historical fact. There is need of a re-translation of the whole, with
critical linguistic notes attached. A few years ago, I submitted the
names and epithets of the divinities mentioned in the Popol Vuh to a
careful analysis, and I think the results obtained show clearly how
erroneous were the conceptions formed regarding them by both the
translators of the document. I shall not here go into the question of
its age or authorship, about which diverse opinions have obtained; but I
will predict that the more sedulously it is studied, the more certainly
it will be shown to be a composition inspired by ideas and narratives
familiar to the native mind long before the advent of Christianity.
I have been told that there are other versions of the _Popol Vuh_
still preserved among the Kiches, and it were ardently to be desired
that they were sought out, as there are many reasons to believe that the
copy we have is incomplete, or, at any rate, omits some prominent
features of their mythology.
One branch of the Maya race, the Tzendals, inhabited a portion of the
province of Chiapas. One of their hero-gods bore the name of
_Votan_, a word from a Maya root, signifying the breast or heart,
but from its faint resemblance to "Odin," and its still fainter
similarity to "Buddha," their myth about him has given rise to many
whimsical speculations. This myth was written down in the native tongue
by a Christianized native, in the seventeenth century. The MS. came into
the possession of Nunez de la Vega, Bishop of Chiapas, who quotes from
it in his _Constituciones Diocesanas_, printed in Rome, in 1702.
The indefatigable Boturini tells us that he tried in vain to find it,
about 1740, and supposed it was lost. But a copy of it was seen and
described by Dr. Paul Felix Cabrera, in 1790. Possibly it is still in
existence, and there are few fragments of American literature which
would better merit a diligent search. As to the meaning of the Votan
myth, I have ventured an explanation of it in another work.
In South America, the only native historical writers who employed their
own tongue appear to have been of the Peruvian Qquichua stock. None of
their productions have been published, but one or more are in existence
and accessible. Prominent among them and deserving of early editing by
competent hands, is an anonymous treatise, partly translated by Dr.
Francisco de Avila, in 1608, on the "Errors, False Gods, Superstitions
and Diabolical Rites" of the natives of the provinces of Huarochiri,
Mama and Chaclla. The original text is in Madrid, and Avila's
translation, as far as it goes, has been rendered into English by Mr.
Clements R. Markham, and published in one of the Hackluyt Society's
A member of the Inca family, already referred to, Don Luis Inca, is
reported to have written a series of historical notes, _Advertencias_,
"with his own hand and in his own tongue;" but what became of his
manuscript is not known.
There is another class of historical documents, which profess to be the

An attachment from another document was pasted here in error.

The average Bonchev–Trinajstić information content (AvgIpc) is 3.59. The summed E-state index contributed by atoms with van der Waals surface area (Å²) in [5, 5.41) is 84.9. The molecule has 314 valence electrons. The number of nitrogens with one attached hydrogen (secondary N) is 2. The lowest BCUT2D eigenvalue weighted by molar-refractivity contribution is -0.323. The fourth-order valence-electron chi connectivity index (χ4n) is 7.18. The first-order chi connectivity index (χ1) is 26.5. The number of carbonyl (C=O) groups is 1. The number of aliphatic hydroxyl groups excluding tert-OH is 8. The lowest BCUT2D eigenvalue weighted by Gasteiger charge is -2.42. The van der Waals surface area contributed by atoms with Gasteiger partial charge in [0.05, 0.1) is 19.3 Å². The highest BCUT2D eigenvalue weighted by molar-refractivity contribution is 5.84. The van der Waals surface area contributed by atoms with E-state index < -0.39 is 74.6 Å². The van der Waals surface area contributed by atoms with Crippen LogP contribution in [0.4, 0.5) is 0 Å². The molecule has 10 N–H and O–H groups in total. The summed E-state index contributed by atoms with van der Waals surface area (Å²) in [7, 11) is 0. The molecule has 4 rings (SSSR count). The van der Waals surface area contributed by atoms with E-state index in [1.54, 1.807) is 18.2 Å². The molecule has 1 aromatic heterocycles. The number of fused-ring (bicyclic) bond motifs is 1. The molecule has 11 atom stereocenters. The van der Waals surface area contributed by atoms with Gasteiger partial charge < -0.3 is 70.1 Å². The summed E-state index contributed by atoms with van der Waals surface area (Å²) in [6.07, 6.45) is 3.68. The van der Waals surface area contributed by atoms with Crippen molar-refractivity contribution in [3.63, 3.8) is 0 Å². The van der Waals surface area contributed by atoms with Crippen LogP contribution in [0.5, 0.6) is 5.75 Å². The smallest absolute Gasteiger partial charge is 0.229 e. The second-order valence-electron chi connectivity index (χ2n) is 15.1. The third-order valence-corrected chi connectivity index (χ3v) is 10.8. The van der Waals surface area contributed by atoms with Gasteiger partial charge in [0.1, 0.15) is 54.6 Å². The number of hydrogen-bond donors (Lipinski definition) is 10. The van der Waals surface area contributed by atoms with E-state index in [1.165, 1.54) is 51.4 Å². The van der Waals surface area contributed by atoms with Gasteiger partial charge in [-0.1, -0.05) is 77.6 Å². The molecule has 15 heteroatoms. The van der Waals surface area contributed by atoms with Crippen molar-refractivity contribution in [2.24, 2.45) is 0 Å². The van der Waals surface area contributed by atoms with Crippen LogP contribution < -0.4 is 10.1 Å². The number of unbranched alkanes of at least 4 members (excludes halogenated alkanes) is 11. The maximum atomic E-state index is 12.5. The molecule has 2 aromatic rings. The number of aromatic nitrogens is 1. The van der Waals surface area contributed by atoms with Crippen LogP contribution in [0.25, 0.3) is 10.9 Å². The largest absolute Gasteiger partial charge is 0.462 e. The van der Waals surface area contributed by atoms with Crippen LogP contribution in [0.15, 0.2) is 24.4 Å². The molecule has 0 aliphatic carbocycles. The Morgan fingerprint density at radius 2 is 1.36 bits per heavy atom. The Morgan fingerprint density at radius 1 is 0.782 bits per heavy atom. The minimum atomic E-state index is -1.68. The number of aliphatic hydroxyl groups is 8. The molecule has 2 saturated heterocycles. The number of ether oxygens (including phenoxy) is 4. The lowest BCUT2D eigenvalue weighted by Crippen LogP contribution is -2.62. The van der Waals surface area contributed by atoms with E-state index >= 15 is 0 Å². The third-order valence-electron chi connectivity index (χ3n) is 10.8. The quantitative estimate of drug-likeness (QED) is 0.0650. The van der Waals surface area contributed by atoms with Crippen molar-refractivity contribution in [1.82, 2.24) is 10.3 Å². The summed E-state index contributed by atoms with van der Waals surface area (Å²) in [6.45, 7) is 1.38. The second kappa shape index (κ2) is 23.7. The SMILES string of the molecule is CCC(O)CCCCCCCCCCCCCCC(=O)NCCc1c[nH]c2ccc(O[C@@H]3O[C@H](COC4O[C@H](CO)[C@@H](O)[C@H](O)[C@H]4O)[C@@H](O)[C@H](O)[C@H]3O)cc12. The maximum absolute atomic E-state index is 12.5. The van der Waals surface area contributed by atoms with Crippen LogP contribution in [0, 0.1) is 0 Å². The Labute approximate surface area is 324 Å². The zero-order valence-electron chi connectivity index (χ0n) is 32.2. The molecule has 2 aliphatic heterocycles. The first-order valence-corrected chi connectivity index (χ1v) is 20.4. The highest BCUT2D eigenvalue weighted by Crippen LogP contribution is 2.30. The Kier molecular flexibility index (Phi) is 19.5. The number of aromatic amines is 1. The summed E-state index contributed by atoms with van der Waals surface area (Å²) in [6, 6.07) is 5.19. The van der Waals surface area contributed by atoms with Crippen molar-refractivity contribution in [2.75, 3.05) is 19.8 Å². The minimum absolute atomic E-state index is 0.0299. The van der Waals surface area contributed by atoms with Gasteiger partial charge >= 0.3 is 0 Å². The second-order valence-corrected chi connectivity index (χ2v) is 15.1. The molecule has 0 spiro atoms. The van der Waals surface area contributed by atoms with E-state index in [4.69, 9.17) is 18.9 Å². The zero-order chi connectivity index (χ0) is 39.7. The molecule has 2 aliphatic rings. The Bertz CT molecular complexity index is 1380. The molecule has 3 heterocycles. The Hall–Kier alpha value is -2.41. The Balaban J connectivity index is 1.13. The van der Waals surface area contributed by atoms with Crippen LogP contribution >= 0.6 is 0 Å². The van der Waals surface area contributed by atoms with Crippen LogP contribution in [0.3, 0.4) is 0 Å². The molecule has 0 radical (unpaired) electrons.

production of native hands, and which are moderately numerous. These are
the official letters and petitions drawn up by the chiefs in their own
tongues, and forwarded to the Spanish authorities. Of these, two
interesting specimens, one in the "Abolachi" tongue (a dialect of
Muskokee), and the other in Timucuana, were published in fac-simile by
the late Mr. Buckingham Smith, but in a very limited number of copies
(only fifty in all). Others in Nahuatl and Maya, also in fac-simile,
appear in that magnificent volume, the _Cartas de Indias_, issued
by the Spanish Government in 1880. Doubtless more examples could be
found in the public Archives in Spain, and they should all be collected
into one volume. They were probably prompted by the Spanish local
authorities; but it is likely that they show the true structure of the
language, and, of course, they have a positive historical value.
It is related in the Proceedings of the Municipal Council of Guatemala
that, in 1692, the Captain Antonio de Fuentes y Guzman laid before the
Council seven petitions, written in the native language, on the bark of
trees. Whatever of interest they contained was, no doubt, extracted
by that laborious but imaginative writer, and included in his
_History_, which has never been published, though several
manuscript copies of it are in existence.
It will be seen that some of the so-called historical literature I have
mentioned rests uncertain on the border line between fact and fancy.
These old stories may be vague memories of past deeds, set in a frame of
mythical details; or they may be ancient myths, solar or meteorological,
which came to receive credence as actual occurrences. The task remains
for special students of such matters to sift and analyze them, and
settle this debateable point.
There is another class of narrations, about which there can be no doubt
as to their purely imaginative origin. These are the animal myths, the
fairy stories, the fireside tales of giants and magicians, with which
the hours of leisure are whiled away. Several collections of these have
been made, the words and phrases taken down precisely as the native
story-teller delivered them, and thus they come strictly within the